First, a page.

In an interview on ZDF’s Markus Lanz, the Green Party politician warned households that the cost calculations from their energy providers for next year would likely be several times higher than they were in previous years.
“We have been able to observe the prices on the energy markets,” Habeck said. “These suggest price increases in the four-digit range – which can sometimes be a month’s income for a family – and it is no longer possible to avoid these price increases. What naturally arises as a political question is whether we have to leave the people alone with this.”
Calling on people to start saving energy where they could, Habeck warned that even greater cost increases could sharpen the social divide.
“I think that’s a political assignment,” he said. “We can’t allow the energy costs to divide the country even more.”
Just one year ago, the cost of a megawatt hour of gas was around €20. This has since risen to around €140 per megawatt hour, leading to fears that bills could be as much as eight times higher than before.
However, Habeck said that bills would be based on yearly averages rather than the most recent prices, meaning the costs wouldn’t be as high as some fear.
“It’s won’t be as terrible as that,” he said. “At least, we hope it won’t.”
He said both businesses and consumers needed to start changing their behaviour in light of the limited gas supplies, for example by loosening rules that require bakeries to offer the same range of goods both in the morning and in the evening.
“If Germany has the problem that it has to buy a rye roll in the evening because there are no more oat rolls, these are simply luxury problems that we can throw overboard,” he said. “Maybe it will do everyone good to eat the rolls that are still there.”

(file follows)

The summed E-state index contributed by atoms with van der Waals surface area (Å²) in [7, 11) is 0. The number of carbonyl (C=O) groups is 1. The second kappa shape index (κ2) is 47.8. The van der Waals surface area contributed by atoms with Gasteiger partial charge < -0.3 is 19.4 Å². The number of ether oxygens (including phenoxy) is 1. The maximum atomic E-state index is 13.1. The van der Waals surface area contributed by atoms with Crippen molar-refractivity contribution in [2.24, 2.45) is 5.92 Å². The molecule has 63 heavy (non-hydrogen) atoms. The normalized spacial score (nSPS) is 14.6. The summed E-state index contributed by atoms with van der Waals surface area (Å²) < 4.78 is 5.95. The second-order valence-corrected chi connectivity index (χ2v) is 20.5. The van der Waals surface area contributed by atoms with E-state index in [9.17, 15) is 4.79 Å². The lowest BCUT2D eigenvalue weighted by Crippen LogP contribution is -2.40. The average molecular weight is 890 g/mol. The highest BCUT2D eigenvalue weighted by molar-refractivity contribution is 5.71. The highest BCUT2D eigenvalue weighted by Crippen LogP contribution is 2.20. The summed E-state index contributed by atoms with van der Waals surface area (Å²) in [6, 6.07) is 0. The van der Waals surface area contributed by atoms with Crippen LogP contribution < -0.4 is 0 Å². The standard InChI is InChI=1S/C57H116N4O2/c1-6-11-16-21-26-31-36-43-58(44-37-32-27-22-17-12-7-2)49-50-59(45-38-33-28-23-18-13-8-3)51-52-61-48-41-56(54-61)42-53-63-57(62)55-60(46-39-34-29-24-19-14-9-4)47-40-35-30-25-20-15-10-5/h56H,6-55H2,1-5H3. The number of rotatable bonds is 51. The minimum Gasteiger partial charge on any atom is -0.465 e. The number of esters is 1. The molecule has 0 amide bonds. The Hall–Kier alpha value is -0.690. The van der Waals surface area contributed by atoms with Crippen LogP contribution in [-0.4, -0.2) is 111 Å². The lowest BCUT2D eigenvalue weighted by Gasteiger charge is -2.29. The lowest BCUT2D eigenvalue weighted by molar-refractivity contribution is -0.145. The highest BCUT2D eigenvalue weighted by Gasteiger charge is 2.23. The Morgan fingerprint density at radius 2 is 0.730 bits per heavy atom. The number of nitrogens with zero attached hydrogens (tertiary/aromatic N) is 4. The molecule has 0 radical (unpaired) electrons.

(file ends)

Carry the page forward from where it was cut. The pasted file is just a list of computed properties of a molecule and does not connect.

Habeck rejects price caps
Just hours before appearing on Markus Lanz, Habeck spoke out against the introduction of price caps on energy.
Speaking at the International Trade Fair in Munich on Tuesday, he told the audience that a reduction in energy prices would send the wrong signal to consumers.
“A cap on prices would be a signal in the case of a scarce commodity: energy is not valuable, take what you want,” he said.
Amid fears that Russia could retaliate to sanctions by turning off the gas taps, the Economics Ministry has poured millions of euros into a campaign to encourage people to start saving energy where possible.
Habeck has also set legal requirements for the gas storage facilities to be full by winter. This would ensure that Germany has enough in reserve to see it through the three coldest months of the year.
“We are not just passive,” Habeck told ZDF. “We don’t have to stand by in amazement at what’s happening.”
However, the federal government has come under criticism from Bavarian state premier Markus Söder for not doing enough to check whether energy supplies would be sufficient in an emergency.
In a letter sent to Habeck and obtained by DPA, Söder complained that no stress test had been carried out in Bavaria to see if lower gas levels could sufficiently power homes and businesses in the state.
“Overall, we have too little information in Germany about what is really happening now,” Söder told Bavarian broadcaster BR24. “When is gas coming? What is the current status of the gas supply? And what contingency plans prevail then if the gas doesn’t come?”
Pointing to the example of Italy, he said other countries had already secured their gas supply.